States, changes of state, and the Monotonicity
Ph.D. Dissertation, Department of Linguistics, Stanford University, 2007
Advisor: Beth Levin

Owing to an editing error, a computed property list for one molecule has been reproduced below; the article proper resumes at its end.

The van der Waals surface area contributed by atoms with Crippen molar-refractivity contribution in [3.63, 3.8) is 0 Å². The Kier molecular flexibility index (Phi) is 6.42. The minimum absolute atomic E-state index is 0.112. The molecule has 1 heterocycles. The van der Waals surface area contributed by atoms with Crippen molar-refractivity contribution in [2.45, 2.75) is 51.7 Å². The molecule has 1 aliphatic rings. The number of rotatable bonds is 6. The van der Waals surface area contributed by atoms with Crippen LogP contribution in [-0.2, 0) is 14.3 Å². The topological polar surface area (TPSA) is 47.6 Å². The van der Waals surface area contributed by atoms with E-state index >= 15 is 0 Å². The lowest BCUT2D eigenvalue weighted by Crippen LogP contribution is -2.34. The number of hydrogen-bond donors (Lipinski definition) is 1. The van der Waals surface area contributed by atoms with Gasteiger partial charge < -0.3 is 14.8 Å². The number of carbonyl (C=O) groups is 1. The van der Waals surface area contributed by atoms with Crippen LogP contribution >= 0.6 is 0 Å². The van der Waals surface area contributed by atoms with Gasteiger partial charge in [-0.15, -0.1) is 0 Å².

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This dissertation examines the Monotonicity Hypothesis (MH), the widely assumed, but rarely discussed idea that while word formation operations can add decompositional operators to a word's lexical semantic representation, they cannot remove them. Adopting modified versions of Dowty's (1979) decompositional representations of states (e.g., red) and changes into states (e.g., redden), I observe that the MH makes two strong falsifiable predictions in this domain. First, words naming states should never be derived from words naming changes of state, as this would involve the deletion of a BECOME operator. Data from a number of languages are examined and shown to bear out the prediction, with one apparent exception. Ulwa, an endangered Misumalpan language, appears to have words naming states derived from change of state denoting roots. Detailed examination of Ulwa verbal and adjectival semantics and morphosyntax based on extensive primary fieldwork shows that this is an illusion. Given the widely held view that the semantic representation of inchoative verbs lacks the CAUSE operator present in the representation of causative verbs, a second strong prediction is that inchoatives should never be derived from causatives. This is apparently falsified by anticausativization, in which an inchoative verb is derived from a causative verb, e.g., Spanish romper `cause to become broken' versus romper se `become broken'. Building on Chierchia (2004), I argue instead for a reflexivization analysis of anticausativization, showing that it captures a wide range of facts of the phenomenon not accounted for by alternative approaches, most notably facts showing that derived inchoatives retain the CAUSE operator of the causatives from which they are derived. This analysis is consistent with the MH, since it entails no deletion of decompositional operators. Finally, I lay out several areas for future research. Formally, the relationship of the MH to the Principle of Compositionality remains to be clarified. Empirically, the MH makes many falsifiable predictions beyond the domain of states and changes of state, which suggest areas for promising future crosslinguistic investigation. Research of both kinds will shed further light on the MH and more broadly on the semantic nature of word formation operations.
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